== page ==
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Title: Playing with time : the creative embodiment of knowledge in the performance of Baroque flute music
Author: Cohen, Jennifer Louise
ISNI:       0000 0004 7960 421X
Awarding Body: University of York
Current Institution: University of York
Date of Award: 2018
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Expressive microtiming in music is a highly interpretative and contentious matter that varies not only between musical genres and communities of practice, but also from performance to performance. While some performers regard temporal subtleties as entirely intuitive and subjective, inaccessible to academic scrutiny, research in performance science, by contrast, considers microtiming a matter for objective, empirical study. Adopting a different approach, this thesis argues that all interpretative decisions arise from knowledge of some sort. Exploring different epistemic forms and their interaction, the various strains of knowledge that influence temporal expressivity are examined, and the fundamental question of 'intuition' addressed: how do epistemically-rooted interpretative decisions masquerade as 'intuition'? Focusing on a case study of Fantasia No. 7 for solo flute by Georg Philipp Telemann, this thesis interrogates the processes that underpin expressive timing decisions in the performance of Baroque flute repertoire, addressing specificities of Baroque performance practice, as well as overarching questions more widely relevant to performance studies. As a result of the subjective, experiential and covert qualities that inhere within the phenomena of my investigation, critical reflection on my own practice is an indispensable ingredient of my methodology. This is interwoven with a theoretical framework that draws on aspects of historical musicology, cognitive psychology, psychoanalysis, phenomenology, and embodied cognition. Specifically, through lenses of 'attentional states' and 'embodiment', I examine the ways in which knowledge becomes internalised, transforms into 'intuition', is accessed during performance, and is externalised as an interpretative musical decision. In particular, drawing on the theory of 'image schemata' (a fundamental concern of recent research into embodied cognition), embodied shapes are revealed as a crucial form of knowledge that guides temporal expressivity. Overall, my research aims to map a holistic understanding of the experiential processes that underpin interpretative timing decisions in the performance of Baroque flute music.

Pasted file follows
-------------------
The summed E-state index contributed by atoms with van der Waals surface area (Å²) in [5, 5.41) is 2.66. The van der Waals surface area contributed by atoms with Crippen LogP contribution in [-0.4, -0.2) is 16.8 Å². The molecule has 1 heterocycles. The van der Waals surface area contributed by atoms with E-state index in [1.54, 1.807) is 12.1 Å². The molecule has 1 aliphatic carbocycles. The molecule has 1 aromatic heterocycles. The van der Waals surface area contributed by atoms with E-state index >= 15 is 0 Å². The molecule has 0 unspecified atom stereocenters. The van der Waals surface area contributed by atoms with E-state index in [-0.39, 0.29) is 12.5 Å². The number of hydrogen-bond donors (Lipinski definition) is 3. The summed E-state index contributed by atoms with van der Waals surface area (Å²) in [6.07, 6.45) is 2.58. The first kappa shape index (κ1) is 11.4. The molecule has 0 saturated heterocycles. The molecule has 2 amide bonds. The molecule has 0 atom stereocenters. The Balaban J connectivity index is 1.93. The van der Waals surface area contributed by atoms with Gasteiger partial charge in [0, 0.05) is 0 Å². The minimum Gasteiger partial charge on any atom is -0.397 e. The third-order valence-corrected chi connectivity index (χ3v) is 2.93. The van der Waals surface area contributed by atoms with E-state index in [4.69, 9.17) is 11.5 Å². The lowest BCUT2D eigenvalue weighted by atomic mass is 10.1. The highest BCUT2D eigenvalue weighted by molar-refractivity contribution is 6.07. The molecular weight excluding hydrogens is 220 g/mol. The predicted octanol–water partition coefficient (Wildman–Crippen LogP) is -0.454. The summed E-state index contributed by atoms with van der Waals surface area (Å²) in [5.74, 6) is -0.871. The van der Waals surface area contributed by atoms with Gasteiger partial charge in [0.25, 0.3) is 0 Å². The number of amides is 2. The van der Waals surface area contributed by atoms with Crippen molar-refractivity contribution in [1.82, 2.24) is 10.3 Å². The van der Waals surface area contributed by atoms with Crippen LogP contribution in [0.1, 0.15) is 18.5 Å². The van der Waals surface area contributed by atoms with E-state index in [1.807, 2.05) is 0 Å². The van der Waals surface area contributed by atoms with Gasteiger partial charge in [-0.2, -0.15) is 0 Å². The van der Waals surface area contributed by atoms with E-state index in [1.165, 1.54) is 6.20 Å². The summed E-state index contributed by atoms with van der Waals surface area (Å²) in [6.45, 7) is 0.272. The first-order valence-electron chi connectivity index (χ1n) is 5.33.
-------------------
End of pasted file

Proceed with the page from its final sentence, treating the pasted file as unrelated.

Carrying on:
Supervisor: Laws, Catherine ; Seymour, Peter Sponsor: Not available
Qualification Name: Thesis (Ph.D.) Qualification Level: Doctoral
EThOS ID:  DOI: Not available